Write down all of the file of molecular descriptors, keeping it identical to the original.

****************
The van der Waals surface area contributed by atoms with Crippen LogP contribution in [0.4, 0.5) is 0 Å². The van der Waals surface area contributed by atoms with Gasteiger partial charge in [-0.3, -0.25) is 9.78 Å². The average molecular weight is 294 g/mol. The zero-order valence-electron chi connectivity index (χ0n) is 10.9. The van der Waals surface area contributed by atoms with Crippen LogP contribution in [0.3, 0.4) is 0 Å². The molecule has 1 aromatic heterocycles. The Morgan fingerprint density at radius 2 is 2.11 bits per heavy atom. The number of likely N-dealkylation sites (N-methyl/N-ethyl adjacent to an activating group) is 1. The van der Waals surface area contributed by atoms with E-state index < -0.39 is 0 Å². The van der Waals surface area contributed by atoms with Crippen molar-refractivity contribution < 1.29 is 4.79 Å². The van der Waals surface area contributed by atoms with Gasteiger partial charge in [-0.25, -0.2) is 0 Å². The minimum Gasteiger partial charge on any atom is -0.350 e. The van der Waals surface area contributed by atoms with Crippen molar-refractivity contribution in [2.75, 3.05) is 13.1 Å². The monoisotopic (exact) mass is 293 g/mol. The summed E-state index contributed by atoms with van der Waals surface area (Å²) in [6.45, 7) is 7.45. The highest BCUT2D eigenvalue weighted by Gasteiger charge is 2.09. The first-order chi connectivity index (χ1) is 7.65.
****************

The van der Waals surface area contributed by atoms with Crippen LogP contribution in [0.4, 0.5) is 0 Å². The van der Waals surface area contributed by atoms with Gasteiger partial charge in [-0.3, -0.25) is 9.78 Å². The average molecular weight is 294 g/mol. The zero-order valence-electron chi connectivity index (χ0n) is 10.9. The van der Waals surface area contributed by atoms with Crippen LogP contribution in [0.3, 0.4) is 0 Å². The molecule has 1 aromatic heterocycles. The Morgan fingerprint density at radius 2 is 2.11 bits per heavy atom. The number of likely N-dealkylation sites (N-methyl/N-ethyl adjacent to an activating group) is 1. The van der Waals surface area contributed by atoms with E-state index < -0.39 is 0 Å². The van der Waals surface area contributed by atoms with Crippen molar-refractivity contribution < 1.29 is 4.79 Å². The van der Waals surface area contributed by atoms with Gasteiger partial charge in [-0.25, -0.2) is 0 Å². The minimum Gasteiger partial charge on any atom is -0.350 e. The van der Waals surface area contributed by atoms with Crippen molar-refractivity contribution in [2.75, 3.05) is 13.1 Å². The monoisotopic (exact) mass is 293 g/mol. The summed E-state index contributed by atoms with van der Waals surface area (Å²) in [6.45, 7) is 7.45. The highest BCUT2D eigenvalue weighted by Gasteiger charge is 2.09. The first-order chi connectivity index (χ1) is 7.65.